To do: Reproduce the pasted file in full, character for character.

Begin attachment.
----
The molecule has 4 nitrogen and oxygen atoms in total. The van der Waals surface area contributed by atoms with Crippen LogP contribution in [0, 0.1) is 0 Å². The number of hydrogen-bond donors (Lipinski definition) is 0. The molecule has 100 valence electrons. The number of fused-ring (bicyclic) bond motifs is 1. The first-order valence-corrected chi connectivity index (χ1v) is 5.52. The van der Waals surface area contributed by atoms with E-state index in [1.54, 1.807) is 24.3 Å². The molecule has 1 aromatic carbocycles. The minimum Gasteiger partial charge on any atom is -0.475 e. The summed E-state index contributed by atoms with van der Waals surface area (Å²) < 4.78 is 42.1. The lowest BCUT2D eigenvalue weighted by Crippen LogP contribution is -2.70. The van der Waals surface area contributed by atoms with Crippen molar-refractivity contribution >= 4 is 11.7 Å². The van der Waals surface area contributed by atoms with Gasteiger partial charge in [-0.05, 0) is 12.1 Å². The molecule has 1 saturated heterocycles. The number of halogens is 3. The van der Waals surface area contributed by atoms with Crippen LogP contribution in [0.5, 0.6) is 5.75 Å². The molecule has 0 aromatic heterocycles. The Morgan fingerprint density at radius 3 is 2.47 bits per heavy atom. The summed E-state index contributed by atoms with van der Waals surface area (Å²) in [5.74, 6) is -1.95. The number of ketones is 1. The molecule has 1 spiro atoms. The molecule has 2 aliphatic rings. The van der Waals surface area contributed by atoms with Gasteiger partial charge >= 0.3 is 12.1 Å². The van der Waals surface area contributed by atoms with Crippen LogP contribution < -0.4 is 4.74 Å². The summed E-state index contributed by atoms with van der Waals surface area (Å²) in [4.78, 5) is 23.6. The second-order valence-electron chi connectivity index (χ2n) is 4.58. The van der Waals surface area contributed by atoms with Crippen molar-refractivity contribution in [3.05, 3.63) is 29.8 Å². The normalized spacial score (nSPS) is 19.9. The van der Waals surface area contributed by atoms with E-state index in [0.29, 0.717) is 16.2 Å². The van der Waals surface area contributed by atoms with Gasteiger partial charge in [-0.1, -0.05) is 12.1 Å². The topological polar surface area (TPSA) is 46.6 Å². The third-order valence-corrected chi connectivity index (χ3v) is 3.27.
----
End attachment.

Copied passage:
The molecule has 4 nitrogen and oxygen atoms in total. The van der Waals surface area contributed by atoms with Crippen LogP contribution in [0, 0.1) is 0 Å². The number of hydrogen-bond donors (Lipinski definition) is 0. The molecule has 100 valence electrons. The number of fused-ring (bicyclic) bond motifs is 1. The first-order valence-corrected chi connectivity index (χ1v) is 5.52. The van der Waals surface area contributed by atoms with E-state index in [1.54, 1.807) is 24.3 Å². The molecule has 1 aromatic carbocycles. The minimum Gasteiger partial charge on any atom is -0.475 e. The summed E-state index contributed by atoms with van der Waals surface area (Å²) < 4.78 is 42.1. The lowest BCUT2D eigenvalue weighted by Crippen LogP contribution is -2.70. The van der Waals surface area contributed by atoms with Crippen molar-refractivity contribution >= 4 is 11.7 Å². The van der Waals surface area contributed by atoms with Gasteiger partial charge in [-0.05, 0) is 12.1 Å². The molecule has 1 saturated heterocycles. The number of halogens is 3. The van der Waals surface area contributed by atoms with Crippen LogP contribution in [0.5, 0.6) is 5.75 Å². The molecule has 0 aromatic heterocycles. The Morgan fingerprint density at radius 3 is 2.47 bits per heavy atom. The summed E-state index contributed by atoms with van der Waals surface area (Å²) in [5.74, 6) is -1.95. The number of ketones is 1. The molecule has 1 spiro atoms. The molecule has 2 aliphatic rings. The van der Waals surface area contributed by atoms with Gasteiger partial charge >= 0.3 is 12.1 Å². The van der Waals surface area contributed by atoms with Crippen LogP contribution < -0.4 is 4.74 Å². The summed E-state index contributed by atoms with van der Waals surface area (Å²) in [4.78, 5) is 23.6. The second-order valence-electron chi connectivity index (χ2n) is 4.58. The van der Waals surface area contributed by atoms with Crippen molar-refractivity contribution in [3.05, 3.63) is 29.8 Å². The normalized spacial score (nSPS) is 19.9. The van der Waals surface area contributed by atoms with E-state index in [0.29, 0.717) is 16.2 Å². The van der Waals surface area contributed by atoms with Gasteiger partial charge in [-0.1, -0.05) is 12.1 Å². The topological polar surface area (TPSA) is 46.6 Å². The third-order valence-corrected chi connectivity index (χ3v) is 3.27.